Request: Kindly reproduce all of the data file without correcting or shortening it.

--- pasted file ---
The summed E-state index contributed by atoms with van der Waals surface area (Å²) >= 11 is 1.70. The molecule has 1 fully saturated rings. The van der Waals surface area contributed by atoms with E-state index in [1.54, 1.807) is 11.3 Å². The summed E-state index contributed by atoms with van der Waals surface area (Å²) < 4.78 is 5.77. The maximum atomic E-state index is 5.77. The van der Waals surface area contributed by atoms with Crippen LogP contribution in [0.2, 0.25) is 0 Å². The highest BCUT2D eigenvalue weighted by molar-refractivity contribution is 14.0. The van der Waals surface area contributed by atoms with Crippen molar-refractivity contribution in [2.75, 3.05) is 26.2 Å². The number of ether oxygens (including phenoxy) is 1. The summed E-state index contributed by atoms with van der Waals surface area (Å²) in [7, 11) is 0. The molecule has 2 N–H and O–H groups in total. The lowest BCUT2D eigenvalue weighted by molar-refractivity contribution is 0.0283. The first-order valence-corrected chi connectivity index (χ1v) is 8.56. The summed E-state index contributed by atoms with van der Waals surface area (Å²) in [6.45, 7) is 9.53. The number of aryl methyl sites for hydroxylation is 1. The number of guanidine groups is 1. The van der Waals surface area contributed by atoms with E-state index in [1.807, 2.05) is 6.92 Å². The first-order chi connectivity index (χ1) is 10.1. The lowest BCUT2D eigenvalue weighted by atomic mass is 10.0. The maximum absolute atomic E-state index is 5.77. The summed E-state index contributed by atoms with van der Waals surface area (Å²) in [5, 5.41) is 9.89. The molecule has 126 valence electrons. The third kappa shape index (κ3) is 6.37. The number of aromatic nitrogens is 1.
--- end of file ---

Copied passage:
The summed E-state index contributed by atoms with van der Waals surface area (Å²) >= 11 is 1.70. The molecule has 1 fully saturated rings. The van der Waals surface area contributed by atoms with E-state index in [1.54, 1.807) is 11.3 Å². The summed E-state index contributed by atoms with van der Waals surface area (Å²) < 4.78 is 5.77. The maximum atomic E-state index is 5.77. The van der Waals surface area contributed by atoms with Crippen LogP contribution in [0.2, 0.25) is 0 Å². The highest BCUT2D eigenvalue weighted by molar-refractivity contribution is 14.0. The van der Waals surface area contributed by atoms with Crippen molar-refractivity contribution in [2.75, 3.05) is 26.2 Å². The number of ether oxygens (including phenoxy) is 1. The summed E-state index contributed by atoms with van der Waals surface area (Å²) in [7, 11) is 0. The molecule has 2 N–H and O–H groups in total. The lowest BCUT2D eigenvalue weighted by molar-refractivity contribution is 0.0283. The first-order valence-corrected chi connectivity index (χ1v) is 8.56. The summed E-state index contributed by atoms with van der Waals surface area (Å²) in [6.45, 7) is 9.53. The number of aryl methyl sites for hydroxylation is 1. The number of guanidine groups is 1. The van der Waals surface area contributed by atoms with E-state index in [1.807, 2.05) is 6.92 Å². The first-order chi connectivity index (χ1) is 10.1. The lowest BCUT2D eigenvalue weighted by atomic mass is 10.0. The maximum absolute atomic E-state index is 5.77. The summed E-state index contributed by atoms with van der Waals surface area (Å²) in [5, 5.41) is 9.89. The molecule has 126 valence electrons. The third kappa shape index (κ3) is 6.37. The number of aromatic nitrogens is 1.